Use a safe, natural deterrent spray to keep your puppy from attacking attractive household items, like leather goods, the feet of furniture, pillows and more. We’ve got two great formulas for doing just that, which are made from 100% all-natural ingredients, so you don’t have to worry about your puppy licking or ingesting it. In fact, we even formulated our pet deterrent to include ingredients that pet parents just love, including sassafras oil, cinnamon oil, citronella oil, eucalyptus oil, lemongrass oil, cloverleaf oil, plant-based citrals, sage oil, fennel extracts, and ginger extracts. You can also curb your puppies desire to chew on household items by ensuring they have their own set of entertaining chew toys, and by keeping them on a crate schedule when you’re not home. To shop our selection of pet deterrent solutions for “problem chewers,” visit this page.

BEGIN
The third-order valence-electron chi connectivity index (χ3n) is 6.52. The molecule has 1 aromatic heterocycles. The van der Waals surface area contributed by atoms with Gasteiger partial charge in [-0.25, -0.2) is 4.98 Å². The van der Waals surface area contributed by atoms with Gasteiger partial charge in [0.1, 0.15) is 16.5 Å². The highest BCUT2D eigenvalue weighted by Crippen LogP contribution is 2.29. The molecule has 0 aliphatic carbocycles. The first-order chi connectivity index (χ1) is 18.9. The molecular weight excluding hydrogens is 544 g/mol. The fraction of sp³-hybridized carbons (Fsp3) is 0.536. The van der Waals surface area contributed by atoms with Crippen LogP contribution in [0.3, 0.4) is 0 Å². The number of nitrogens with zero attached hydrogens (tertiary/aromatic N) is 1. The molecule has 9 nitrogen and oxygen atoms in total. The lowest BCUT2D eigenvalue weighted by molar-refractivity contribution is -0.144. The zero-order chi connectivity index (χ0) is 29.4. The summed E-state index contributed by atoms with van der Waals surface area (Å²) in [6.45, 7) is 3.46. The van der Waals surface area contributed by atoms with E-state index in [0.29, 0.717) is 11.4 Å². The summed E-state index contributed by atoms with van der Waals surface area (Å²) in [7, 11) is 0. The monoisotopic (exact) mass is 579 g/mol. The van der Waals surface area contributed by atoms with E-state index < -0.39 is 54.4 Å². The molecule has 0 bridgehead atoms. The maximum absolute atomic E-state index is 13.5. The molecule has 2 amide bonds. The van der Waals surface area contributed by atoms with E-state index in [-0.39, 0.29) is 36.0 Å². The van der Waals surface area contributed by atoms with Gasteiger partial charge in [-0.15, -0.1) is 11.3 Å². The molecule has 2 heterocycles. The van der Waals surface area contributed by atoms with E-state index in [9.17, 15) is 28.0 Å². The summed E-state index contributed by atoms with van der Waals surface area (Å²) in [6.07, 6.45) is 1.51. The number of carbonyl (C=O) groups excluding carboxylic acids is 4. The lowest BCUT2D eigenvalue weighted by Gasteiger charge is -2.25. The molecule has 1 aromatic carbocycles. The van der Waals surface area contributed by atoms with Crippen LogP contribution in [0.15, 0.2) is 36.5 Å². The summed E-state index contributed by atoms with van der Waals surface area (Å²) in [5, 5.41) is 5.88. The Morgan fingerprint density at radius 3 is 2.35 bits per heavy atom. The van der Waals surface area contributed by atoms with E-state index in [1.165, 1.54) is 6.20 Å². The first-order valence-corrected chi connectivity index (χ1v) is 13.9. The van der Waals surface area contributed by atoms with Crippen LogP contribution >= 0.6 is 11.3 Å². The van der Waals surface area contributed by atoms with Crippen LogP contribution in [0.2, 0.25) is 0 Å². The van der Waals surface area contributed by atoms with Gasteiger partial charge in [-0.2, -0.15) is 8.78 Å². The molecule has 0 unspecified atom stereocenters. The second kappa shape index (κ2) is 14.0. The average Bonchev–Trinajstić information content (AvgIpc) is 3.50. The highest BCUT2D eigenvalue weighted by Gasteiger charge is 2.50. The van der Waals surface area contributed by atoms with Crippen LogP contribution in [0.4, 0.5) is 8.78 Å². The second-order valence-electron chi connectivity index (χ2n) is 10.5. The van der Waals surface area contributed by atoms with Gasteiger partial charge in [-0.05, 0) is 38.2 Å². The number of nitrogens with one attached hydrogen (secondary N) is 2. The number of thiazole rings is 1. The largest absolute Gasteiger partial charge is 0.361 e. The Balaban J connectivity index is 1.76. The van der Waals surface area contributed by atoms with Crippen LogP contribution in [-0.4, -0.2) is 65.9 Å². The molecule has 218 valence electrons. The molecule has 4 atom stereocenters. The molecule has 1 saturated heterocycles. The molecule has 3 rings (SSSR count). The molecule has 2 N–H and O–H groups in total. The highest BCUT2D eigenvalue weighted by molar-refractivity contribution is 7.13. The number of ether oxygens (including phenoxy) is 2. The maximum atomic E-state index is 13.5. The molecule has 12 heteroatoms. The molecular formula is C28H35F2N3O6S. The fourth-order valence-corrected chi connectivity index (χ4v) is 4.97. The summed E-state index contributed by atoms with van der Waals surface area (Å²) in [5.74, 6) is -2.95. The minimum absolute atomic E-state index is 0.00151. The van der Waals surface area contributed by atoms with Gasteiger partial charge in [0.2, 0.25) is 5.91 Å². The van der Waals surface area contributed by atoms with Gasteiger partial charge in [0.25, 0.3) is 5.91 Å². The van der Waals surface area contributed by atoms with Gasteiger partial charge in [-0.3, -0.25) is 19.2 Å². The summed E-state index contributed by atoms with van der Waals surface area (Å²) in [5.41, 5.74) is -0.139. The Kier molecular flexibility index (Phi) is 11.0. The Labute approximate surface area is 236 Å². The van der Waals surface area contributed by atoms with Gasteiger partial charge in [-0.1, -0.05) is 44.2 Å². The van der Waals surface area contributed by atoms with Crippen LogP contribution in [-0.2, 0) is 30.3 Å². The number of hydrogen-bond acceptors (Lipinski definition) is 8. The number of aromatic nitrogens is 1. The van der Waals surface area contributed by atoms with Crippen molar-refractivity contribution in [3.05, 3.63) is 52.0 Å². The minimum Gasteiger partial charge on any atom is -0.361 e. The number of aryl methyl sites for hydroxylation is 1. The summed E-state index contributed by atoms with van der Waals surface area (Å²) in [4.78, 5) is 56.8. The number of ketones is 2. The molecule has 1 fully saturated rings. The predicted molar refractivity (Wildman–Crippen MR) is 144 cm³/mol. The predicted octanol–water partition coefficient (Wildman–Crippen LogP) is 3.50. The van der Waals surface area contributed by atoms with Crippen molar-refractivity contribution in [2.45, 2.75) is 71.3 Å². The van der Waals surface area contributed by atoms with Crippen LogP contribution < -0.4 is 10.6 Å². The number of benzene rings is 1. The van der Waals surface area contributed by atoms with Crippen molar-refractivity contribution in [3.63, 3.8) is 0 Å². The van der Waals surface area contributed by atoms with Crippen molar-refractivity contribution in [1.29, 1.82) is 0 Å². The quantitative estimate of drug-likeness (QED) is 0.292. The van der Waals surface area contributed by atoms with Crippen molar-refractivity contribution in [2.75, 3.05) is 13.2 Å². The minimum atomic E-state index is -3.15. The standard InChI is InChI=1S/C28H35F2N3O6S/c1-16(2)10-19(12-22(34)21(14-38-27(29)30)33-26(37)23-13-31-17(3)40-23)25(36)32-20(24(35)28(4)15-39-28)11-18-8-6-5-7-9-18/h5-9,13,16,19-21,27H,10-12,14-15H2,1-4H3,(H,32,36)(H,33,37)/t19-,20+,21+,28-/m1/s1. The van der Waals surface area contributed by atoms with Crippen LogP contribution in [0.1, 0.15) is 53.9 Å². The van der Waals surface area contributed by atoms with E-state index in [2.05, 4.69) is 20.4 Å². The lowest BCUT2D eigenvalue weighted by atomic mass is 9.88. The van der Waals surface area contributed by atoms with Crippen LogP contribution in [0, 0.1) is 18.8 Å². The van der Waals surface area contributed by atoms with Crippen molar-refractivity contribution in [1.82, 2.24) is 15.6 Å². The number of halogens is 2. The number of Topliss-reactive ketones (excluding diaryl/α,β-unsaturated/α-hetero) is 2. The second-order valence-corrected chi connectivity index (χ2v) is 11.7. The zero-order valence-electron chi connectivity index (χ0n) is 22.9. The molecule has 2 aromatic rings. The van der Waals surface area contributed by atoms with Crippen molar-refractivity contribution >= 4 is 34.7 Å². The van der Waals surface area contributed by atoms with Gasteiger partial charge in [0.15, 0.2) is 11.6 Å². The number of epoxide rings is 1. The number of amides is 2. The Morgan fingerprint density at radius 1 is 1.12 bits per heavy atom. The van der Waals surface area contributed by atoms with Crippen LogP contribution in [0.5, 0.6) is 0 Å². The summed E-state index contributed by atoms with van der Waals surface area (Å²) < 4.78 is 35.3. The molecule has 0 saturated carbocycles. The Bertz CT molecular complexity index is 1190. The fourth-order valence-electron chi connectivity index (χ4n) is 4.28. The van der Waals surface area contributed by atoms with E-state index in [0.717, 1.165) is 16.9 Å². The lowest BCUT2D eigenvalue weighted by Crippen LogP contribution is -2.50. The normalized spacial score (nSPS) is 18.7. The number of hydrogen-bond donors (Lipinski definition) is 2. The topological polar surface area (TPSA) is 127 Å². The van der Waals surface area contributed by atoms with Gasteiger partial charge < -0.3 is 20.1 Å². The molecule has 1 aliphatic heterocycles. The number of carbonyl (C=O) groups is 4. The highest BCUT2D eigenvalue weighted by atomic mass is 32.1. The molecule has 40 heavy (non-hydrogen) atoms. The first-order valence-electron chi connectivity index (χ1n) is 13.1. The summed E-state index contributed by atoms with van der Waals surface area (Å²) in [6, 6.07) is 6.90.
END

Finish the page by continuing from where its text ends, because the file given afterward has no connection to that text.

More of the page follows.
As your puppy starts to do well with their routine, gradually give them more freedom – whether that’s presenting them with a larger crate or introducing them to one extra room at a time. Keep watch over them because they’re more likely to get themselves in trouble when you turn your head. This will help them gradually acclimate to your home. Add on as you progress and soon your puppy will understand how to be a productive member of the household!